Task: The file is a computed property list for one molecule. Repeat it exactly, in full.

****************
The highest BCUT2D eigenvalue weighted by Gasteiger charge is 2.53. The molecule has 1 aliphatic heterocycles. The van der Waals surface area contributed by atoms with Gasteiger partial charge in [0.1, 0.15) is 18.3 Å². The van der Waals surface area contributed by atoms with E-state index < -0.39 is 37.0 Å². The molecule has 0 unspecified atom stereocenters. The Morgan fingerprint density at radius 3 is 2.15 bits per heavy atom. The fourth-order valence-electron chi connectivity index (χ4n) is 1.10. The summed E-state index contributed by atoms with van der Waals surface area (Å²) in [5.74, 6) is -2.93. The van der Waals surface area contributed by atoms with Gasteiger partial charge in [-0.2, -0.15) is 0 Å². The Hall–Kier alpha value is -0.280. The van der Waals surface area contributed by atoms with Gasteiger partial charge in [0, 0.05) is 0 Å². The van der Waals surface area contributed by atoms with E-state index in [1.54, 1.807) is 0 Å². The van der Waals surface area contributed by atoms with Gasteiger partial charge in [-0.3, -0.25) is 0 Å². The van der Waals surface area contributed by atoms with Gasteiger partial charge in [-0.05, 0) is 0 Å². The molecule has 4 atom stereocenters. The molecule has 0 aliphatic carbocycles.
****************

The highest BCUT2D eigenvalue weighted by Gasteiger charge is 2.53. The molecule has 1 aliphatic heterocycles. The van der Waals surface area contributed by atoms with Gasteiger partial charge in [0.1, 0.15) is 18.3 Å². The van der Waals surface area contributed by atoms with E-state index < -0.39 is 37.0 Å². The molecule has 0 unspecified atom stereocenters. The Morgan fingerprint density at radius 3 is 2.15 bits per heavy atom. The fourth-order valence-electron chi connectivity index (χ4n) is 1.10. The summed E-state index contributed by atoms with van der Waals surface area (Å²) in [5.74, 6) is -2.93. The van der Waals surface area contributed by atoms with Gasteiger partial charge in [-0.2, -0.15) is 0 Å². The Hall–Kier alpha value is -0.280. The van der Waals surface area contributed by atoms with Gasteiger partial charge in [0, 0.05) is 0 Å². The van der Waals surface area contributed by atoms with E-state index in [1.54, 1.807) is 0 Å². The van der Waals surface area contributed by atoms with Gasteiger partial charge in [-0.3, -0.25) is 0 Å². The van der Waals surface area contributed by atoms with Gasteiger partial charge in [-0.05, 0) is 0 Å². The molecule has 4 atom stereocenters. The molecule has 0 aliphatic carbocycles.